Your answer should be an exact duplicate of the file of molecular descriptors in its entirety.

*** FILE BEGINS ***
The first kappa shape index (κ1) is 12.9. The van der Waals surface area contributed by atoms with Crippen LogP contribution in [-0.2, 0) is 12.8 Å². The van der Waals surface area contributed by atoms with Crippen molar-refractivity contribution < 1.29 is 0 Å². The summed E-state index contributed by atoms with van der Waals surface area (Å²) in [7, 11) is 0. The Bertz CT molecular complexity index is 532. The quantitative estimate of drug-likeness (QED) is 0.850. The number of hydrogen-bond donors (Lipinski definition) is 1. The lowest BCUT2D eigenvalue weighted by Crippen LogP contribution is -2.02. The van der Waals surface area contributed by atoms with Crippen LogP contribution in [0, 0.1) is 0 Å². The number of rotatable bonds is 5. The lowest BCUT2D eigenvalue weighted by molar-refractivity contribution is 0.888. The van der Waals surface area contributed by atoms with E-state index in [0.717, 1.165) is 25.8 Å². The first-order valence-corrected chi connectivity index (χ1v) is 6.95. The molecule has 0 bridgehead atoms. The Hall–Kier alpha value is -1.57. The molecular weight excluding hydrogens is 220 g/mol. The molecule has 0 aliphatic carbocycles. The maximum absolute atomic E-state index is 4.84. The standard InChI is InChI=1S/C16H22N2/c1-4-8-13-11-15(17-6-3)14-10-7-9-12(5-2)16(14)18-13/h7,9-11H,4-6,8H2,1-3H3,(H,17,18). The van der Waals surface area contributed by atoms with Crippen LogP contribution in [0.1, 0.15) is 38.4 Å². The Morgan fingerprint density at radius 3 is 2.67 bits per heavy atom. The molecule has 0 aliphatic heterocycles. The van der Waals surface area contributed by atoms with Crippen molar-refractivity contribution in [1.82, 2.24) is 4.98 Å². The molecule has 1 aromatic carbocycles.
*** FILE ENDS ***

The first kappa shape index (κ1) is 12.9. The van der Waals surface area contributed by atoms with Crippen LogP contribution in [-0.2, 0) is 12.8 Å². The van der Waals surface area contributed by atoms with Crippen molar-refractivity contribution < 1.29 is 0 Å². The summed E-state index contributed by atoms with van der Waals surface area (Å²) in [7, 11) is 0. The Bertz CT molecular complexity index is 532. The quantitative estimate of drug-likeness (QED) is 0.850. The number of hydrogen-bond donors (Lipinski definition) is 1. The lowest BCUT2D eigenvalue weighted by Crippen LogP contribution is -2.02. The van der Waals surface area contributed by atoms with Crippen LogP contribution in [0, 0.1) is 0 Å². The number of rotatable bonds is 5. The lowest BCUT2D eigenvalue weighted by molar-refractivity contribution is 0.888. The van der Waals surface area contributed by atoms with E-state index in [0.717, 1.165) is 25.8 Å². The first-order valence-corrected chi connectivity index (χ1v) is 6.95. The molecule has 0 bridgehead atoms. The Hall–Kier alpha value is -1.57. The molecular weight excluding hydrogens is 220 g/mol. The molecule has 0 aliphatic carbocycles. The maximum absolute atomic E-state index is 4.84. The standard InChI is InChI=1S/C16H22N2/c1-4-8-13-11-15(17-6-3)14-10-7-9-12(5-2)16(14)18-13/h7,9-11H,4-6,8H2,1-3H3,(H,17,18). The van der Waals surface area contributed by atoms with Crippen LogP contribution in [0.1, 0.15) is 38.4 Å². The Morgan fingerprint density at radius 3 is 2.67 bits per heavy atom. The molecule has 0 aliphatic heterocycles. The van der Waals surface area contributed by atoms with Crippen molar-refractivity contribution in [1.82, 2.24) is 4.98 Å². The molecule has 1 aromatic carbocycles.